Frailty was defined using the Fried criteria, in which ≥3 of 5 characteristics were present: unintentional weight loss, exhaustion, low physical activity, slow walking speed, and weak handgrip.22 Depression was assessed using the Patient Health Questionnaire 9 (PHQ-9), with major depression defined as a score of ≥10 (range 0–27, higher scores indicate more symptoms).23 For comparison purposes, depression was examined as a single PHQ-9 item, feelings of depression >7 days in the prior 2 weeks. Hearing impairment was defined as difficulty hearing despite using a hearing aide, or as inability to identify ≥50% of whispered stimuli in either ear.24 Visual impairment was defined as self-reported difficulty seeing despite wearing corrective lenses, or as best-corrected vision <20/40 on Snellen chart.25 Urinary incontinence was assessed using the International Consultation on Incontinence Questionnaire (range 0–21; higher values indicate more symptoms and urinary incontinence is defined as a score ≥1).26
The characteristics of the homeless cohort were compared with three population-based cohorts: the Maintenance of Balance, Independent Living, Intellect, and Zest in the Elderly (MOBILIZE) of Boston Study (MBS),27 the National Health and Nutrition Examination Survey (NHANES),28 and the National Health Interview Survey (NHIS).29 These cohorts were chosen because they measured geriatric syndromes comparable to those collected in this study. Although the MBS cohort was significantly older, we felt a priori that it would be informative to compare the prevalence of geriatric syndromes in the homeless to a relatively older cohort.
The MBS cohort included community-dwelling adults aged ≥65. The following variables were obtained: demographics; health status (rating of general health, comorbidities, binge-drinking); health services (outpatient visit, hospitalization); geriatric syndromes (functional status (impairment in ≥1 ADLs,14 impairment in ≥1 IADLs,30 fall in the prior year, difficulty walking); cognition (MMSE, TMT-B); frailty22; depression (feelings of depression most or all of the time during the past week)31; hearing impairment (self-report); visual impairment (acuity <20/40); urinary incontinence (self-report)).
The following variables were obtained from NHANES (aged 50–69): demographics; health status (rating of general health; comorbidities; binge-drinking); health services (health insurance; usual source of health care; prior year hospitalization); and geriatric syndromes (difficulty walking; depression (PHQ-9); hearing impairment (self-report); visual impairment (self report; acuity <20/40); urinary incontinence (self-report)).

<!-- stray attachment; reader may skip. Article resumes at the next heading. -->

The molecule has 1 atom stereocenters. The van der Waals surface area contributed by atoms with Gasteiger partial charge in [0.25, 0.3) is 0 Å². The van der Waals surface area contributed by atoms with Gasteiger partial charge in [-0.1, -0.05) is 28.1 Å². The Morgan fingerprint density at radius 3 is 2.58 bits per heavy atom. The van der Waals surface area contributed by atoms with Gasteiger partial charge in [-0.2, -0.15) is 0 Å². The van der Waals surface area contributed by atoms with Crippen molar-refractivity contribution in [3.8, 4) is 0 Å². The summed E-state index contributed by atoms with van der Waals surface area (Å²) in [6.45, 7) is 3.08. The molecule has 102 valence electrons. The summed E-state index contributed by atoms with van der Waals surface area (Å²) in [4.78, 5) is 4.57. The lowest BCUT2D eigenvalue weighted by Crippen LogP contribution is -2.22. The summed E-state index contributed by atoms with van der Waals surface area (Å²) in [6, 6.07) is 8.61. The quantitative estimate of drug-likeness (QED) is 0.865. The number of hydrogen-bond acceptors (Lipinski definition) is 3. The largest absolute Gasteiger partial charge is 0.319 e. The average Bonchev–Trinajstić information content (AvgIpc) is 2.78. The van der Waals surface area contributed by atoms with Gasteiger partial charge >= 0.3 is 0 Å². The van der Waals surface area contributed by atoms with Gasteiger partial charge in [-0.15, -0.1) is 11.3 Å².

Finally, the following items were derived from NHIS (aged 50–69): demographics; health status (rating of general health; comorbidities; binge-drinking); health services (health insurance; usual source of care; outpatient visit, ED visit or hospitalization); and geriatric syndromes (functional status (difficulty walking, balance problem); hearing impairment; visual impairment (all syndromes self-report)).
Descriptive statistics were used to present subject characteristics in the homeless and population-based cohorts, using means and standard deviations for continuous variables and counts and frequencies for categorical variables. For NHIS and NHANES, provided sample weights were used to obtain estimates for the US population.
Comparisons were made between the characteristics of the homeless and MBS cohorts, using two-sample t-tests or Wilcoxon tests for continuous measures and two-sample chi-square tests for categorical measures. Because the NHANES and NHIS data were population estimates derived using sample weights, one-sample tests were used to compare the homeless sample to the NHANES and NHIS populations. Variance for the NHANES and NHIS subpopulations aged 50–69 were calculated using the full data files and provided masked-variance units.